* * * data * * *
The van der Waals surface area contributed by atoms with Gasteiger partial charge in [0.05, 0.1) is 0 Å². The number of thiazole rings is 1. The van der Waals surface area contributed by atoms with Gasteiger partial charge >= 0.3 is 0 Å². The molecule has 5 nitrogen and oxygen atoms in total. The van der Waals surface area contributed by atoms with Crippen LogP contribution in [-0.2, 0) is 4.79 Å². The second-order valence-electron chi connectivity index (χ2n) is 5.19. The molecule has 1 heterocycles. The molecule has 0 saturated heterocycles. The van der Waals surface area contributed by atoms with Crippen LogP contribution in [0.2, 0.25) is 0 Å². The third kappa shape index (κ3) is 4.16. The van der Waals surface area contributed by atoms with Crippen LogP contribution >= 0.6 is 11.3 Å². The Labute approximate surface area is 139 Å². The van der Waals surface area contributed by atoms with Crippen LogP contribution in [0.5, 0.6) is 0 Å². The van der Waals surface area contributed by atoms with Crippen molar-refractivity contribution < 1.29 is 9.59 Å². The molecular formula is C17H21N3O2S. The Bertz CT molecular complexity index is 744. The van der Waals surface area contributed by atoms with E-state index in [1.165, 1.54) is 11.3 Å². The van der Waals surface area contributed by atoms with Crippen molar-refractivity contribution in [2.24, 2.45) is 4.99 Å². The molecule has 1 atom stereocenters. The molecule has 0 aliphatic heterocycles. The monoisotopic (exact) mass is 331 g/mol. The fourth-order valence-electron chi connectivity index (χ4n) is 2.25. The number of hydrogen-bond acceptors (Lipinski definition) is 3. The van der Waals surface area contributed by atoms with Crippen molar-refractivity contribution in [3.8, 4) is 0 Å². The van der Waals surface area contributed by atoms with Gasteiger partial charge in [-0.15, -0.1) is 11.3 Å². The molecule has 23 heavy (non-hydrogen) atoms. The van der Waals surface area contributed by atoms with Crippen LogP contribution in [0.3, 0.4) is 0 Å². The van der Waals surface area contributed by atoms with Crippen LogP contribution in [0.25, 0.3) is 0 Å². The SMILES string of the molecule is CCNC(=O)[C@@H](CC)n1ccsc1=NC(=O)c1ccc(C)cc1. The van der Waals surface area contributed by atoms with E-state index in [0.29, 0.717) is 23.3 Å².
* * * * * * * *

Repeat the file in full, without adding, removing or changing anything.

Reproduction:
The van der Waals surface area contributed by atoms with Gasteiger partial charge in [0.05, 0.1) is 0 Å². The number of thiazole rings is 1. The van der Waals surface area contributed by atoms with Gasteiger partial charge >= 0.3 is 0 Å². The molecule has 5 nitrogen and oxygen atoms in total. The van der Waals surface area contributed by atoms with Crippen LogP contribution in [-0.2, 0) is 4.79 Å². The second-order valence-electron chi connectivity index (χ2n) is 5.19. The molecule has 1 heterocycles. The molecule has 0 saturated heterocycles. The van der Waals surface area contributed by atoms with Crippen LogP contribution in [0.2, 0.25) is 0 Å². The third kappa shape index (κ3) is 4.16. The van der Waals surface area contributed by atoms with Crippen LogP contribution >= 0.6 is 11.3 Å². The Labute approximate surface area is 139 Å². The van der Waals surface area contributed by atoms with Crippen LogP contribution in [0.5, 0.6) is 0 Å². The van der Waals surface area contributed by atoms with Crippen molar-refractivity contribution < 1.29 is 9.59 Å². The molecular formula is C17H21N3O2S. The Bertz CT molecular complexity index is 744. The van der Waals surface area contributed by atoms with E-state index in [1.165, 1.54) is 11.3 Å². The van der Waals surface area contributed by atoms with Crippen molar-refractivity contribution in [2.24, 2.45) is 4.99 Å². The molecule has 1 atom stereocenters. The molecule has 0 aliphatic heterocycles. The monoisotopic (exact) mass is 331 g/mol. The fourth-order valence-electron chi connectivity index (χ4n) is 2.25. The number of hydrogen-bond acceptors (Lipinski definition) is 3. The van der Waals surface area contributed by atoms with Crippen molar-refractivity contribution in [3.8, 4) is 0 Å². The van der Waals surface area contributed by atoms with Gasteiger partial charge in [-0.15, -0.1) is 11.3 Å². The molecule has 23 heavy (non-hydrogen) atoms. The van der Waals surface area contributed by atoms with Crippen LogP contribution in [0.3, 0.4) is 0 Å². The van der Waals surface area contributed by atoms with Crippen LogP contribution in [0.25, 0.3) is 0 Å². The SMILES string of the molecule is CCNC(=O)[C@@H](CC)n1ccsc1=NC(=O)c1ccc(C)cc1. The van der Waals surface area contributed by atoms with E-state index in [0.29, 0.717) is 23.3 Å².